More Crappy Censorship From Your Friends at Yahoo!
Mike Arrington has a blog post over at TechCrunch regarding a recent censorship case over at Yahoo where taking down and destroying user’s content seems to be business as usual.
In this most recent case, Loren Feldman uploaded a video mocking Shel Israel and the Village People to Yahoo Video only to see his video taken down after an extremely weak DMCA notice was presented by Scorpio Music.
The video in question, embedded above, certainly would fall into the fair use category. It is absolutely parody which is protected as fair use and the amount of the song used is a brief snippet, also brief enough to count as fair use even if the video was not parody.
But in typical Yahoo “shoot first ask questions later” fashion, they have removed Feldman’s video. They also sent him a threatening email saying that they could terminate all of his yahoo services and deactivate his Yahoo ID. Fortunately a copy of the video in question still exists over at Google on YouTube as embedded above. I guess Google cares a little bit more about a user’s fair use rights than Yahoo does.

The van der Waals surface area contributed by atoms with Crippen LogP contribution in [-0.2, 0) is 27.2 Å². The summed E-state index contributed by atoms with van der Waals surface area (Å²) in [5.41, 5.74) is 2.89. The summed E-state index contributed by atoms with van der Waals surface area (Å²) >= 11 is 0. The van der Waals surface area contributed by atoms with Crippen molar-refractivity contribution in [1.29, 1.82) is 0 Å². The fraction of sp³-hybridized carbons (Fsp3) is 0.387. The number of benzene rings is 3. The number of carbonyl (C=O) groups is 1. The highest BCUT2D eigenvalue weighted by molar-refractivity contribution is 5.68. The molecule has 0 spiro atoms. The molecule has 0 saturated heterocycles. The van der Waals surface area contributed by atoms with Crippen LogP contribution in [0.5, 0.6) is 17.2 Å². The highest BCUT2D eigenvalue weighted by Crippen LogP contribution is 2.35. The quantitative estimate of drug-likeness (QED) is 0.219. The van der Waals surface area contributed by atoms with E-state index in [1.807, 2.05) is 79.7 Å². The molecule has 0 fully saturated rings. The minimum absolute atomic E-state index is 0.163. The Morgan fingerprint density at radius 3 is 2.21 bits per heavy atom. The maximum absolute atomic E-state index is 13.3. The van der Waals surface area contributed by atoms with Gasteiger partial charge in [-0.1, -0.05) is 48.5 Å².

It is terrible that it seems that anybody in the world can send a DMCA notice, valid or not, to Yahoo and get them to censor user content. Personally I think Yahoo has a higher obligation to the users who use their sites.
A while back Michael Crook sent Yahoo a bogus DMCA takedown request for one of my photos on Flickr. How did Yahoo handle this? They not only removed the perfectly valid and legal photo in question. But they *permanently* destroyed the uploaded photo along with dozens of comments. Later on Crook resceinded his bogus DMCA notice in my case but it was too late. The photo I’d posted and all of the comments were permanently erased by Yahoo from the internet.
A similar thing happened to Rebekka Guðleifsdóttir who also saw Yahoo destroy her photo along with over 450 comments which Flickr Chief Stewart Butterfield later chalked up as a “mistake,” to the BBC News.
The problem with Yahoo! is that these “mistakes,” only seem to get apologized for when they receive a lot of publicity. How many hundreds or thousandhttp://www.blogger.com/img/gl.link.gifs of Yahoo users have simply seen their content destroyed by Yahoo and didn’t really have the voice or reach to really do anything about it.
Shame on Yahoo for censoring Loren. And shame on them for treating their users so poorly. Yahoo should take more care when reviewing DMCA takedown notices and give their users the respect that they truly deserve.
It will be interesting to see if Microsoft does a better job with the censorship once they take Yahoo over here shortly.
On Slashdot here.